Stepping Over the Line

I spent some time talking to a friend today. Because she knows I’m “into this kind of thing,” she wanted to know how to convince her family (and herself) to really take the plunge and change their lifestyle to a more active one. We talked a little about strategies associated with making changes – like modeling the change you want to see, establishing a ‘team’ through use of fitness tracker data sharing and the like. Ultimately, though, change is not going to happen until a person is motivated to put substantial energy into that change, and that line may not be where another person thinks it should be.

People can tolerate a lot of the devil they know instead of dealing with a new situation, in order to stay mentally comfortable. Cognitive dissonance – or the stress people feel when they are forced to hold two competing ideas at the same time due to the introduction of new information – is perceived as so noxious sometimes that people may avoid it at all costs, even if that means distorting perceptions and creating wild justifications. Cognitive dissonance can also give rise to denial of the validity of new information and a failure to incorporate that information into one’s worldview as a solid defense against stress.

If a person has an illness and the illness’s effects are enhanced due to one’s lifestyle factors, logically…you would want to mitigate that illness’s effects by any means that you could control. Like taking medication, losing weight, seeing a specialist, exercising, or testing blood sugar, for instance.

But the fact is that people do not do things that are in their best interest for all kinds of reasons. In health psychology and in the general medical universe, adherence to regimens and medications prescribed is called “compliance.” Compliance is a negative word and removes patient autonomy and values from the equation, so I prefer to use ‘adherence’ instead. But many things keep people from adhering their doctors’ recommendations, and a lot of those are psychological. Of course, socioeconomic status, religious values and language/health literacy are huge factors in agreeing to a treatment regimen. But sometimes non-adherence is as basic as a teen with Type I diabetes not wanting to be different from his or her peers, so they do not test and they do not keep to their diet in an effort to be like everyone else. So they smile and nod at the doctor’s appointment and then leave their testing supplies behind when they go to school.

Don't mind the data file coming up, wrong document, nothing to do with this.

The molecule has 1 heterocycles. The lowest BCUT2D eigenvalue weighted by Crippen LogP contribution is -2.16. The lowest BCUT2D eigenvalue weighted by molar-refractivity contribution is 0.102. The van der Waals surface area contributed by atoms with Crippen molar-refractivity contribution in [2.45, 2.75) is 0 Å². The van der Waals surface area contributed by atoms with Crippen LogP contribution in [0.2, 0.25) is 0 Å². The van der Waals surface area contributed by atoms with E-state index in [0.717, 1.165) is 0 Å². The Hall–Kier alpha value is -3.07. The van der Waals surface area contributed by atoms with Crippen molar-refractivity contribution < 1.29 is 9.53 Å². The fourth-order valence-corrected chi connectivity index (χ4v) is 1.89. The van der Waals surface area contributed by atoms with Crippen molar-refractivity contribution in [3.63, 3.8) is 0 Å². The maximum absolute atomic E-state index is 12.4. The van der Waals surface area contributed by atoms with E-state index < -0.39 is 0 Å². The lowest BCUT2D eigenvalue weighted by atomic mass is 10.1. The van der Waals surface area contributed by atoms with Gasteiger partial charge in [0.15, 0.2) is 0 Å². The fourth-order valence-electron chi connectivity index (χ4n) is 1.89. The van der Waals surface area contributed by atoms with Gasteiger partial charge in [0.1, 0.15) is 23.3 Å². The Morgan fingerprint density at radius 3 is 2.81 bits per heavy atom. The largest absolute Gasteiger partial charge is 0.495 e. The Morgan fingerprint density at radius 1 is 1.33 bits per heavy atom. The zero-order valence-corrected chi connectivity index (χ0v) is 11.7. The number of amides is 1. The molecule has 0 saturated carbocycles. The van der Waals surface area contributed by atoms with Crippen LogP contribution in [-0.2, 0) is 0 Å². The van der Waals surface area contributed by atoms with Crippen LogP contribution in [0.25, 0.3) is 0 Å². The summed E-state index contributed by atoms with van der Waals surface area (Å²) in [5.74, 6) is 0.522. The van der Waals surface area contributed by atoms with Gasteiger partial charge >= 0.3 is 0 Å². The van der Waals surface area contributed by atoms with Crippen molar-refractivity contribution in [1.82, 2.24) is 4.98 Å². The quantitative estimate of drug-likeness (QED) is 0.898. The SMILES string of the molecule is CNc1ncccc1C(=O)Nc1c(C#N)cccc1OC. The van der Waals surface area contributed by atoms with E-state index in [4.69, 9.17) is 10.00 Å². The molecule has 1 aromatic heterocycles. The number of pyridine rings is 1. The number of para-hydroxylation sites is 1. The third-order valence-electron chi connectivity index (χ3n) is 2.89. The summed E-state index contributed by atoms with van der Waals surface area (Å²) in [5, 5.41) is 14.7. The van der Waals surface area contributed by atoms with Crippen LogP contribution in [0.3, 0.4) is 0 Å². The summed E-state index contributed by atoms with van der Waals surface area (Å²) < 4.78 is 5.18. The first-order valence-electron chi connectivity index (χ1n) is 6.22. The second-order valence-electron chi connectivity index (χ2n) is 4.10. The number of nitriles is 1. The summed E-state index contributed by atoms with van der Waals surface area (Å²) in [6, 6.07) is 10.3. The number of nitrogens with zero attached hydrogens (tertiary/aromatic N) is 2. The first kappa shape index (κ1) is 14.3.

Non-adherence often leads to serious medical complications and/or a worsening of the condition. I know someone with Parkinson’s who refuses to do any kind of physical therapy. All this person’s doctors recommend PT. This person has major imbalances that could result in hip fractures after a fall, leaning, and pain — all that could improve with PT. And yet, no PT is happening. Why?

Because in this person’s mind, PT=”I am weak, and I refuse to see myself as needing help.” The irony is that without PT, a wheelchair is on the horizon, if not already overdue.  Rather than re-examine the assumption that PT makes him or her weak, actual physical pain is preferable to the psychological uncertainty.

So people’s timelines for acceptance and change action are uniquely personal things, and the discrepancy between others’ timelines and the individual’s is why families and supporters of the person frequently get so angry and frustrated, saying, “WHAT NEEDS TO HAPPEN FOR YOU TO WAKE UP?”

If you are the family member or supporter in this scenario, all you can do is be the kind of change or model you would like to see, and maybe at one point you will be asked, “how did you do it?” And the real dialogue can start.

My friend told me (because I am into this kind of thing), “You probably don’t understand, you think this is logical and easy, that we should just do it.” I see why she might think that, but I do understand. I had my own line for change, and at that point I had a LOT of cognitive dissonance and shame. But the real challenge is feeling that stress, not denying its importance or existence, and then transmogrifying it into something motivational and healing.

This kind of disconnect between people is why I started writing here, because my line in the sand is not and was not anyone else’s line, but that line can move closer if people feel that change is possible and are not overwhelmed with the idea of the process. Change, while hard, is definitely possible and cognitive dissonance does definitely not kill you. Instead, it is a puzzle to be solved, a motivator.

There is nothing easy about any of that.  Nothing at all.